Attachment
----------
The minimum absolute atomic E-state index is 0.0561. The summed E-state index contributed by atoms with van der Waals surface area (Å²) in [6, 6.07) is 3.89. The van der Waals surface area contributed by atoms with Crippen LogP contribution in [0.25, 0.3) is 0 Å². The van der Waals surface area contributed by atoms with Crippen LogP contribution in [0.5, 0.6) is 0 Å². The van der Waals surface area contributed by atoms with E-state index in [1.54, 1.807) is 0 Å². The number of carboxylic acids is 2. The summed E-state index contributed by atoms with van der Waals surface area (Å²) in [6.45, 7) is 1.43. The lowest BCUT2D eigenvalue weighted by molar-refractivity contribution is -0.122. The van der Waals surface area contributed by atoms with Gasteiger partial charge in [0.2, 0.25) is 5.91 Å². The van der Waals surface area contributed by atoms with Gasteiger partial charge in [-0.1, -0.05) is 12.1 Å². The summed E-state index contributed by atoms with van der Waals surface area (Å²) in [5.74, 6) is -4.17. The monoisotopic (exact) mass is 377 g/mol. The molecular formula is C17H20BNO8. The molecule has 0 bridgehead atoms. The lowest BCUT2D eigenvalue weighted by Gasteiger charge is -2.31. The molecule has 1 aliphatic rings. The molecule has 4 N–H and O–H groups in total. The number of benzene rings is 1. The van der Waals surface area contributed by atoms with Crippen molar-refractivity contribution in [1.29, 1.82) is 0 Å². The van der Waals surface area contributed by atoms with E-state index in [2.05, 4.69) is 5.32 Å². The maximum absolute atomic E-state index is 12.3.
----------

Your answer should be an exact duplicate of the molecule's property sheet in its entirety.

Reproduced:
The minimum absolute atomic E-state index is 0.0561. The summed E-state index contributed by atoms with van der Waals surface area (Å²) in [6, 6.07) is 3.89. The van der Waals surface area contributed by atoms with Crippen LogP contribution in [0.25, 0.3) is 0 Å². The van der Waals surface area contributed by atoms with Crippen LogP contribution in [0.5, 0.6) is 0 Å². The van der Waals surface area contributed by atoms with E-state index in [1.54, 1.807) is 0 Å². The number of carboxylic acids is 2. The summed E-state index contributed by atoms with van der Waals surface area (Å²) in [6.45, 7) is 1.43. The lowest BCUT2D eigenvalue weighted by molar-refractivity contribution is -0.122. The van der Waals surface area contributed by atoms with Gasteiger partial charge in [0.2, 0.25) is 5.91 Å². The van der Waals surface area contributed by atoms with Gasteiger partial charge in [-0.1, -0.05) is 12.1 Å². The summed E-state index contributed by atoms with van der Waals surface area (Å²) in [5.74, 6) is -4.17. The monoisotopic (exact) mass is 377 g/mol. The molecular formula is C17H20BNO8. The molecule has 0 bridgehead atoms. The lowest BCUT2D eigenvalue weighted by Gasteiger charge is -2.31. The molecule has 1 aliphatic rings. The molecule has 4 N–H and O–H groups in total. The number of benzene rings is 1. The van der Waals surface area contributed by atoms with Crippen molar-refractivity contribution in [1.29, 1.82) is 0 Å². The van der Waals surface area contributed by atoms with E-state index in [2.05, 4.69) is 5.32 Å². The maximum absolute atomic E-state index is 12.3.